Box-office Spieth a Major threat to Rory's ambition
Johnson claims Claret Jug, but America's rising star has what it takes to match McIlroy
Published 22/07/2015 | 02:30
So what I can tell you about an Open Championship week spent at St Andrews? In sheer logistical terms it was a long and messy tournament. The mornings and late evenings have mostly blended into one. We sat through 14 hours of suspended play.
Tom Watson waving goodbye in the Friday night darkness feels utterly disconnected from Paul Dunne's heroics on Sunday afternoon and further still from Zach Johnson's surgical wedge play on a really electric Monday evening.
The property itself lives up to expectations, particularly around the 1st and 18th holes where Rusacks Hotel and the R&A headquarters and the Hamilton Grand provide an almost spiritual setting, right in the heart of the town. Where the galleries stand by the 18th green is a public street.
That said, it turns out the Old Course is far from spectator friendly. Be warned. It's extremely narrow, with seven shared fairways, meaning fans are essentially stuck on the outer perimeter of proceedings all the way around. It's also very flat and the lack of humps and vantage points results in one feeling too far from the action.
Meanwhile the pull of Tiger Woods as always was irresistible. He was the only player to pack out the driving range from what I could see. His ball striking on the range was very good, but these days the merest whiff of pressure seems to cripple his game. It finally feels like it's over for him.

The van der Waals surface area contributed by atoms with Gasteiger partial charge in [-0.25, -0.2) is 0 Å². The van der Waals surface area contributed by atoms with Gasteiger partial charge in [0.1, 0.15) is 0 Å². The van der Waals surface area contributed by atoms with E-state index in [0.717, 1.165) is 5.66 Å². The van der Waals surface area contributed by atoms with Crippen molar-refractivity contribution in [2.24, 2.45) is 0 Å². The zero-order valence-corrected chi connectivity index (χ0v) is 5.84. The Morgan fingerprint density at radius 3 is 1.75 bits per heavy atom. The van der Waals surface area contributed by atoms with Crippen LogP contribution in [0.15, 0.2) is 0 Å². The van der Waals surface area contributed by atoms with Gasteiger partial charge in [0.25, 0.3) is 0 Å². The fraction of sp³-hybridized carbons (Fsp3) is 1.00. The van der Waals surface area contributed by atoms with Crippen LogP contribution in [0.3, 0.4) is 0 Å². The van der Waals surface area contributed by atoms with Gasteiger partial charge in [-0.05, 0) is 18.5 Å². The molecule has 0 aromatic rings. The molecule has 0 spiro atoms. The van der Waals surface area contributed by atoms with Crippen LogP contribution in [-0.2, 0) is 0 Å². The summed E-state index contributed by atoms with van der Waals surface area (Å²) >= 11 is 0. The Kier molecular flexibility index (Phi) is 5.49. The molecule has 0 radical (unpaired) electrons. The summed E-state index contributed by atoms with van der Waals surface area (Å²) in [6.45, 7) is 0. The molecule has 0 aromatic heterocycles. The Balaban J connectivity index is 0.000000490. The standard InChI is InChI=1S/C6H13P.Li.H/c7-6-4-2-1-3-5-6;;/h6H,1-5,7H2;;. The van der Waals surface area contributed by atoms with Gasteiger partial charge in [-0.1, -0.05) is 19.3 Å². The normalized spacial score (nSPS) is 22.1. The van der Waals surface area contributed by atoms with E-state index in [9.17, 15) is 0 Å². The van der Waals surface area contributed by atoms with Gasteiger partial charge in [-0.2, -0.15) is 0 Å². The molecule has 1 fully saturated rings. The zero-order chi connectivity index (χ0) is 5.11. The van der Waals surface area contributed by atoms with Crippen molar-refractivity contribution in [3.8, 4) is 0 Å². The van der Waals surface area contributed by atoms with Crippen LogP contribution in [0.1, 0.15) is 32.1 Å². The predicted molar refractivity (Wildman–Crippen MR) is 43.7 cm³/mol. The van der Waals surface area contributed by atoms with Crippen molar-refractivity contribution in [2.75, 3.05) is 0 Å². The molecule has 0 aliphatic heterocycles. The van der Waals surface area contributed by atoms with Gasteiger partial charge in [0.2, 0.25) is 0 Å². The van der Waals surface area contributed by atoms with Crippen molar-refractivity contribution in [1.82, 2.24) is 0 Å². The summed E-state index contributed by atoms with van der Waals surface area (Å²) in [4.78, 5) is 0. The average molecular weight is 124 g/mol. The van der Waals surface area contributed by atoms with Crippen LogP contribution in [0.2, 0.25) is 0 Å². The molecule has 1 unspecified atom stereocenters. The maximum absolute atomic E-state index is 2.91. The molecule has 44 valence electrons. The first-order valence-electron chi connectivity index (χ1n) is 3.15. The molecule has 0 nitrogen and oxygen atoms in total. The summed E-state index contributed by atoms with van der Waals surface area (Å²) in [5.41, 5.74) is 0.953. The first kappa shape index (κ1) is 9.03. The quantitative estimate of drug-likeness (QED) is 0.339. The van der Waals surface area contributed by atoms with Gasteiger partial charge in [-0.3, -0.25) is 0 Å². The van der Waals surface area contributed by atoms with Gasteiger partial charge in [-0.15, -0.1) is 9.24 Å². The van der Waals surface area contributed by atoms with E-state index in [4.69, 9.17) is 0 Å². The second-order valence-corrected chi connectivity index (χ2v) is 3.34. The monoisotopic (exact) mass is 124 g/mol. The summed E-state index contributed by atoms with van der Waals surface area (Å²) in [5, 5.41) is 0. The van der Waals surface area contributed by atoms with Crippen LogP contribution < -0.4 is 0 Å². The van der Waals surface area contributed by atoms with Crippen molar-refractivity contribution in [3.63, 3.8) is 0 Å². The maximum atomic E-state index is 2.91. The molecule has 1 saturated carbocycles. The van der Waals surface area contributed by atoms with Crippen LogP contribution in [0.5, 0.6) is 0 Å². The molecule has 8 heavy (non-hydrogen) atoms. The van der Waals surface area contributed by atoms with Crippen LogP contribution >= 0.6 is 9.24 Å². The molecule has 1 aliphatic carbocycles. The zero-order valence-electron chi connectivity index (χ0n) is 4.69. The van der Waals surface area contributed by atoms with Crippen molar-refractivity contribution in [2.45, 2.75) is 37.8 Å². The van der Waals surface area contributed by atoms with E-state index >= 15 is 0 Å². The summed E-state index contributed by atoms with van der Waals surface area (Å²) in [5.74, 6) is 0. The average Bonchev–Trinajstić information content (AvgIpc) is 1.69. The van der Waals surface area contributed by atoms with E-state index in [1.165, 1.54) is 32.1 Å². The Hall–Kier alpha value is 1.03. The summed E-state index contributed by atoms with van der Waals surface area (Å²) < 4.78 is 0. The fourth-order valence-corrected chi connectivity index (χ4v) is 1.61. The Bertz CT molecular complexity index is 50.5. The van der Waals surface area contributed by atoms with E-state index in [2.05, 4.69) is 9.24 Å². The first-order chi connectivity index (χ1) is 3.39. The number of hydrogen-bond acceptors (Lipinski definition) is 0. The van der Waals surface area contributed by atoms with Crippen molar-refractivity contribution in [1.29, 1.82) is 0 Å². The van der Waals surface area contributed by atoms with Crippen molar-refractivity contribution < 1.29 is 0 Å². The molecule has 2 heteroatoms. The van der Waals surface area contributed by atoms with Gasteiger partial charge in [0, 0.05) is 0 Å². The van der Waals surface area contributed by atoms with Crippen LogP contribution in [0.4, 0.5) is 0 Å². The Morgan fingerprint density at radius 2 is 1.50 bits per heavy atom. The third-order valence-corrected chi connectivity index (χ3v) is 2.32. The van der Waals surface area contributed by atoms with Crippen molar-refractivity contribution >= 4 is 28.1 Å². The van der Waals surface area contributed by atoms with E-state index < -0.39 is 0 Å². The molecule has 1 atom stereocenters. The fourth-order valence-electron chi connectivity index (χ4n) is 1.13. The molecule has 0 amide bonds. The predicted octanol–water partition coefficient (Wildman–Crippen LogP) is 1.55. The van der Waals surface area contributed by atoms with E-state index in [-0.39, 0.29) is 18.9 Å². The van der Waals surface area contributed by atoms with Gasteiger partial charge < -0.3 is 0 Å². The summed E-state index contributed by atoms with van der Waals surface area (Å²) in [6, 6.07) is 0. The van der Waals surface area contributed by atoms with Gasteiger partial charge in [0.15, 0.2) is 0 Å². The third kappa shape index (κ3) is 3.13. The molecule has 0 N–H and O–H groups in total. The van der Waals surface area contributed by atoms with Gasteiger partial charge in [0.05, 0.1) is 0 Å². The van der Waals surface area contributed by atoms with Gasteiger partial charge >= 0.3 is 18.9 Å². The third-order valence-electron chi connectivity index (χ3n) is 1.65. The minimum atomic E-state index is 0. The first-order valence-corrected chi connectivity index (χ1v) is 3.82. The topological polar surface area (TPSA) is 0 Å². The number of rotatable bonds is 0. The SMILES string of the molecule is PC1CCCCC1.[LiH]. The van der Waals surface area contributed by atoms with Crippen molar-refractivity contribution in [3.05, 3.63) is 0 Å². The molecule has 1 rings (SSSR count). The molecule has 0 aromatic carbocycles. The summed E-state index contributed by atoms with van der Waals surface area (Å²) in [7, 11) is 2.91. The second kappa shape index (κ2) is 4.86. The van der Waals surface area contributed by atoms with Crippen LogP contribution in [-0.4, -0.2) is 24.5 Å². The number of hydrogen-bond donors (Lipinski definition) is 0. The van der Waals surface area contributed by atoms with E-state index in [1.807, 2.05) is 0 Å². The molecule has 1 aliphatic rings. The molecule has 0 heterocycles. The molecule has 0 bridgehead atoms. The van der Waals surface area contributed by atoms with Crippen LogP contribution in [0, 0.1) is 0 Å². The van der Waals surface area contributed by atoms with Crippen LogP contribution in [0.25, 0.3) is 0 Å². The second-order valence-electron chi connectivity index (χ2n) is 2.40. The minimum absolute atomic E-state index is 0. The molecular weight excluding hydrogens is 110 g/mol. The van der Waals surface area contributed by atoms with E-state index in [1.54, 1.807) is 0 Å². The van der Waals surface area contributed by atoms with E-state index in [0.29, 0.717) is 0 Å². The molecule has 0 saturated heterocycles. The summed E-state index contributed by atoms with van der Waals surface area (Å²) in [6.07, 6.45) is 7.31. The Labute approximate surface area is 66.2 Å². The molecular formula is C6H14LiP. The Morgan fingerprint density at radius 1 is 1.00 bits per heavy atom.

I can't quite explain the pressure Paul Dunne must have felt on the 1st tee on Monday. He walked right by me on the way there. I'd interviewed him the previous evening and briefly wished him luck but he was in another place. He was accompanied on the practice green beside the tee box by Jason Day, Jordan Spieth and what felt like a million onlookers. Golf is so brutal in so many ways. How these guys pull the trigger in those conditions is forever impressive.
As ever, the amateur hacker, that's me, is struck by the ease with which they swing a golf club. After every tournament I resolve to swing easier, with rhythm and I look forward to failing dismally.
Monday evening, the Irish disappointment aside, was a great finale. Amidst the most volatile of leaderboards, Zach Johnson emerged the unlikely winner, admitting afterwards that "I'm not the most charismatic golfer. I get that." Really Jordan Spieth was the box-office star of events. His 50-foot putt felt iconic. Stuttering along without his best stuff, he somehow came within inches of a play-off. I'm starting to doubt my initial sense that Rory McIlroy will win more Majors than him.